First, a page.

Have a look at the SHODOR.org website, a National Resource for Computational Science Education. They maintain a great website, under Activities and Lessons you will find Interactivate’showing students over 100 math concepts in a novel interactive way. 

The additional advantage of websites for individual use is differentiation. Many programs just provide drills for arithmetic. We are now aware that speed drills for math facts can cause math anxiety. Luckily there is a growing number of websites that presents concepts in a novel and interactive way that is hard to do with text books alone.

A few suggestions from the long list of math oriented websites that can be used for individual learning for younger students with dyscalculia are the Number Race and the Number Sense website. Websites that offer all levels are the Khan Academy and the BBC ‘Bitesize’ website. Middle and High school students can use Connected Math and SchoolYourself.org. Also check out the Mind Research Institute (you can try several activities for free).

The Number Race was developed for ages 4 – 8 developed by Dr. A.J. Wilson in collaboration with Dr. S. Dehaene from the Unicog Institute (INSERM) in Paris and is available for free from SourceForge in several languages. It uses recent research in neuroscience to specifically target youngsters with dyscalculia.

The London Knowledge Lab developed the Number-Sense website, with five highly acclaimed activities for students with dyscalculia: Learn Time, Number-bonds, Dots2Track, Number-line, and Chicks Test. (This website uses Flash, so not suitable for Apple Pc’s). The Number-bonds is a tetris like game where you combine the well known Cuisenaire rods to make ten. Different levels ultimately leading to the abstract notation. You will also find the contact to the Low Numeracy Network and can sign up for regular updates and new information on the topic.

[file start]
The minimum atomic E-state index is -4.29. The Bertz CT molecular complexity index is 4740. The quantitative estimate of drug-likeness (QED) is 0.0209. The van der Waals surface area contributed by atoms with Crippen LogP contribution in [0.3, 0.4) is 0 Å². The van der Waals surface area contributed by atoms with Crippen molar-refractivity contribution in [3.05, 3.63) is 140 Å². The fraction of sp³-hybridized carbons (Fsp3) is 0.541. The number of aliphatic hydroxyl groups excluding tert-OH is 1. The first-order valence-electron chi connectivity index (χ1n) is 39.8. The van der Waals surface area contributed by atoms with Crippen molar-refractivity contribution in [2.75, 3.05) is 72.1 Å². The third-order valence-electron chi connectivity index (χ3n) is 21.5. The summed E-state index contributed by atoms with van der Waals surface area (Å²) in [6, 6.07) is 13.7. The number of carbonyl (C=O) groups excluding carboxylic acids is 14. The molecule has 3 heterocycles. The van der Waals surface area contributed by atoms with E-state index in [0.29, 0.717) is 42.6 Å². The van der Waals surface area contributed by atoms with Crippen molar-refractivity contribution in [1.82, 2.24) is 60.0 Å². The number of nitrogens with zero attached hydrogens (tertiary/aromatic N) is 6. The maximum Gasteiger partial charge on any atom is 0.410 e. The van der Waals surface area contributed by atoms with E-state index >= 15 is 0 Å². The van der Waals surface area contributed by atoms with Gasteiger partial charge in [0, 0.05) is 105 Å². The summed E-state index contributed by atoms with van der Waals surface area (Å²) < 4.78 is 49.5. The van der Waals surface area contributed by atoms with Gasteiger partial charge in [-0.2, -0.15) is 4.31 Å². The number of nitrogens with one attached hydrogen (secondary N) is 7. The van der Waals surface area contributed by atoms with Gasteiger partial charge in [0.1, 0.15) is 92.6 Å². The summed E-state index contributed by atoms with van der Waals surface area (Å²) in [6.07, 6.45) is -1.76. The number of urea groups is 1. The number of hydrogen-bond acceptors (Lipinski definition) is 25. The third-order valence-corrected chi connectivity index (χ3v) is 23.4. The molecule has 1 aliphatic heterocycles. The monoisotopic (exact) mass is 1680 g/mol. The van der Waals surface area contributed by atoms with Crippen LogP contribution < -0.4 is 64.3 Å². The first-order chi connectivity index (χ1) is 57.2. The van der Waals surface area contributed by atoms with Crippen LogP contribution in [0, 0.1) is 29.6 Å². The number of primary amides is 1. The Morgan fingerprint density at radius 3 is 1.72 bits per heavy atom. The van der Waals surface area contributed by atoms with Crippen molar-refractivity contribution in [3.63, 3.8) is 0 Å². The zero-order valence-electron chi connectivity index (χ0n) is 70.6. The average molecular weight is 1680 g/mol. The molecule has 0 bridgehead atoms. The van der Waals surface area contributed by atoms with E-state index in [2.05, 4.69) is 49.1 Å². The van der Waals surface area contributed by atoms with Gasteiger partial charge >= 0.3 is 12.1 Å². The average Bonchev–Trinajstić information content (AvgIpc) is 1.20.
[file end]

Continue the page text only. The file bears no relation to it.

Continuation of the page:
The Khan Academy has super clear lessons presented on a ‘blackboard’ with oral explanations in all levels, from simple addition to multivariate calculus. There is a built-in progression, that takes students on a journey through the areas of Math and a progress monitoring system. Teachers can connect with their students using the Coach function. Unlike many educational computer programs that span only elementary, middle school or high school level, this one spans many levels, so the student on the verge of one of these school borders does not need to wait till graduation day…

Word problems area a huge stumble block for many students with dyscalculia, in particular those who also have dyslexia. Thinking Blocks, by Math Playground, is based on the Singapore way of using strips to represent numbers. Students are guided step by step through the process of problem solving. You can choose from word problems focusing on Addition-Subtraction, Multiplication-Division, Fractions, and Ratio-Proportion. It is available as PC game and on iPad.

The BBC Bitesize website has a wealth of interactive and fun Math games and learning activities. The games and activities are grouped according to level: KS stands for Key Stage. KS 1 and 2 are for elementary, KS 3 and 4 for middle and high school, and GCSE stands for General Certificate of Secondary Education (UK). Most of the lessons have three parts 1. Revise: the explanation how it works,  2. Activity: using novel ways to learn the content, with immediate corrections, and 3. Test: after doing the test, you can print your answers with guidance for correcting answers.

The Connected Mathematics Project for Middle School at the University of Michigan offers a lot of information, not only math content for students, but also a section with in depth explanations for parents, who like to help their teenagers and interactive resources, including online math games using Java: Connected Math 

A newer website for Middle and High School is SchoolYourself.org It offers great oral explanations and clear visuals. Students are asked to participate in various points during the explanations and hints are provided to go to videos where you can brush up the required basic knowledge. 

Check out the Mind Research Institute, a neuroscience and education-based non profit corporation: www.mindresearch.net. They developed a math game where students help penguin Jiji to bridge a gap using mathematical concepts: the kids love it and it is effective too!!

Happy calculations!